Peace Now (Shalom Achshav) is the largest and most effective peace movement in the history of Israel. Belonging to the Zionist peace camp, Shalom Achshav was formed in 1978 during a foundering moment in the peace talks between Israel and Egypt. At that time 348 reserve officers and soldiers of the Israel Defense Forces petitioned their government not to lose an opportunity to make peace with both Egypt and the Palestinians. Tens of thousands of Israelis supported their position and the Shalom Achshav movement was born.

Shalom Achshav works to promote peace with security for Israel, and a healthy democracy, through educational, advocacy and dialogue activities. Shalom Achshav’s mission is to help achieve what it believes to be the only solution to the conflict – a negotiated Israeli withdrawal from Palestinian territory and the creation of a Palestinian state in the West Bank and Gaza — otherwise known as the two-state solution.

Support groups in the United States, Great Britain and France, as well as Canada, rally peace activists on behalf of Shalom Achshav. Within Israel, the movement is endorsed by prominent intellectuals such as Amos OzDavid Grossman and A.B. Yehoshua, and former Members of Knesset including Yossi BeilinAvraham BurgTzali ReshefNaomi ChazanYuli Tamir and Mossi Raz.

Canadian Friends of Peace Now (CFPN) supports the agenda of Shalom Achshav and raises awareness here in Canada of the need for a viable solution to the Israeli-Palestinian conflict. CFPN is the largest Jewish organization in Canada that is Zionist and dedicated entirely to promoting Israeli-Palestinian peace on the basis of the two-state solution.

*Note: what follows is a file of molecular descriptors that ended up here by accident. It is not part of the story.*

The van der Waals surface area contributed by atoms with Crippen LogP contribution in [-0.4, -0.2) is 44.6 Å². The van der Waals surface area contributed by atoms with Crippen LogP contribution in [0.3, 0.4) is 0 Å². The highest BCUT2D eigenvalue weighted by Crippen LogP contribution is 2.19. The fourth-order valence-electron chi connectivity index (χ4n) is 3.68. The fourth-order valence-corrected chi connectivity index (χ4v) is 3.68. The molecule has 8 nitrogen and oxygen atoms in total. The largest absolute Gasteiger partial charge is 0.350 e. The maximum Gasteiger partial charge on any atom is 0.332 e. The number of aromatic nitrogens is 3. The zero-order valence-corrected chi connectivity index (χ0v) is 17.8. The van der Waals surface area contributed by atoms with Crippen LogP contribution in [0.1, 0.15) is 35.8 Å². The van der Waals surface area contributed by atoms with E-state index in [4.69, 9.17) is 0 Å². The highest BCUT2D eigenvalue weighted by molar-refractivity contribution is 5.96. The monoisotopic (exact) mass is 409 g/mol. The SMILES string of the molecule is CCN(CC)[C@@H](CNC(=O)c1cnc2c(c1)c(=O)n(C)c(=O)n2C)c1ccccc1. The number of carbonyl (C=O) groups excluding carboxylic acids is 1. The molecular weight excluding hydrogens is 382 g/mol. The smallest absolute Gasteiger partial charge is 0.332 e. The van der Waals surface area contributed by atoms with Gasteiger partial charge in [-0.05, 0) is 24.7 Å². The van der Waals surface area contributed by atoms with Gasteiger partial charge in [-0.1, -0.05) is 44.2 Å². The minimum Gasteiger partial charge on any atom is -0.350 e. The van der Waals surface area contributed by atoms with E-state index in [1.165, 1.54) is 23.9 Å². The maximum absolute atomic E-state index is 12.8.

With branches in Toronto, Montreal, and Ottawa, CFPN sponsors public talks and other events on Israeli-Palestinian peace issues, helping broaden the debate on major issues of peace and security. A registered Canadian charity, CFPN also holds fundraising activities to support Peace Now’s educational programs in Israel.

Our donors receive tax receipts for their contributions.

Achievements of Shalom Achshav

Best known for its large-scale public rallies, Shalom Achshav has demonstrated that continuous pressure can influence the peace process. Much of Israeli society’s openness towards dialogue with the Palestinians is due to Shalom Achshav’s relentless advocacy over time: Shalom Achshav initiated dialogue with moderate Palestinian leaders in the late 1980’s, paving the way for official negotiations in the early 1990s;

  • In 1982 Shalom Achshav spearheaded the largest protest in Israel’s history, mobilizing 400,000 demonstrators in Tel Aviv, forcing the establishment of the Kahan Commission and the subsequent resignation of Ariel Sharon as defense minister following the Sabra and Shatilla massacres;
  • Peace Now led a massive demonstration in support of negotiations between the PLO and Israel. This was a key factor in the signing of the 1993 Oslo Accords;